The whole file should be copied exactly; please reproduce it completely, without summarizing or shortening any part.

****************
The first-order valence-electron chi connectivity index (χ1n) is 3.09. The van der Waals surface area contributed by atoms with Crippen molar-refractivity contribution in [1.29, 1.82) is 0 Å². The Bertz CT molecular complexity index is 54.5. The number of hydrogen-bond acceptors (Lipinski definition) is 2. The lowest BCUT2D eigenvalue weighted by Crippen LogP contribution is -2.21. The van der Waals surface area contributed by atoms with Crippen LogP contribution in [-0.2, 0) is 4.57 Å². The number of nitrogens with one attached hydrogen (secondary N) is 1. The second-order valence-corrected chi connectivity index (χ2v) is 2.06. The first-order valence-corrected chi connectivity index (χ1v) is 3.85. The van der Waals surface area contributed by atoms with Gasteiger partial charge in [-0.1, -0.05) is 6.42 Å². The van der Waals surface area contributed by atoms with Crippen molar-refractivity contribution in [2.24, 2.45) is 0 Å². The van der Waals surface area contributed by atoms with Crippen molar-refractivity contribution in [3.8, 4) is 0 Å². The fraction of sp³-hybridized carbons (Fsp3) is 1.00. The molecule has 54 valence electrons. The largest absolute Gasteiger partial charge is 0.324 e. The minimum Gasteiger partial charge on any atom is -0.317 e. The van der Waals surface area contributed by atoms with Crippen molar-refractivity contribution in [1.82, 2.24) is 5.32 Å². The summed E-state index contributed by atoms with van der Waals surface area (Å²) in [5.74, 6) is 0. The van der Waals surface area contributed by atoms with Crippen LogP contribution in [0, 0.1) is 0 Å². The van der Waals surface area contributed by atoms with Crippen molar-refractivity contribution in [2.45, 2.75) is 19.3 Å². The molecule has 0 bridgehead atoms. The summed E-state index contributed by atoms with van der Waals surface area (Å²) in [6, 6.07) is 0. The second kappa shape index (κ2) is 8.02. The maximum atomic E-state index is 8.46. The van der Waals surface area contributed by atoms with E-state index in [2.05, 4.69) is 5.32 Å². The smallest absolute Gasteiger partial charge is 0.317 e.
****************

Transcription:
The first-order valence-electron chi connectivity index (χ1n) is 3.09. The van der Waals surface area contributed by atoms with Crippen molar-refractivity contribution in [1.29, 1.82) is 0 Å². The Bertz CT molecular complexity index is 54.5. The number of hydrogen-bond acceptors (Lipinski definition) is 2. The lowest BCUT2D eigenvalue weighted by Crippen LogP contribution is -2.21. The van der Waals surface area contributed by atoms with Crippen LogP contribution in [-0.2, 0) is 4.57 Å². The number of nitrogens with one attached hydrogen (secondary N) is 1. The second-order valence-corrected chi connectivity index (χ2v) is 2.06. The first-order valence-corrected chi connectivity index (χ1v) is 3.85. The van der Waals surface area contributed by atoms with Gasteiger partial charge in [-0.1, -0.05) is 6.42 Å². The van der Waals surface area contributed by atoms with Crippen molar-refractivity contribution in [2.24, 2.45) is 0 Å². The van der Waals surface area contributed by atoms with Crippen molar-refractivity contribution in [3.8, 4) is 0 Å². The fraction of sp³-hybridized carbons (Fsp3) is 1.00. The molecule has 54 valence electrons. The largest absolute Gasteiger partial charge is 0.324 e. The minimum Gasteiger partial charge on any atom is -0.317 e. The van der Waals surface area contributed by atoms with Crippen molar-refractivity contribution in [1.82, 2.24) is 5.32 Å². The summed E-state index contributed by atoms with van der Waals surface area (Å²) in [5.74, 6) is 0. The van der Waals surface area contributed by atoms with Crippen LogP contribution in [0, 0.1) is 0 Å². The van der Waals surface area contributed by atoms with Crippen molar-refractivity contribution in [2.45, 2.75) is 19.3 Å². The molecule has 0 bridgehead atoms. The summed E-state index contributed by atoms with van der Waals surface area (Å²) in [6, 6.07) is 0. The second kappa shape index (κ2) is 8.02. The maximum atomic E-state index is 8.46. The van der Waals surface area contributed by atoms with E-state index in [2.05, 4.69) is 5.32 Å². The smallest absolute Gasteiger partial charge is 0.317 e.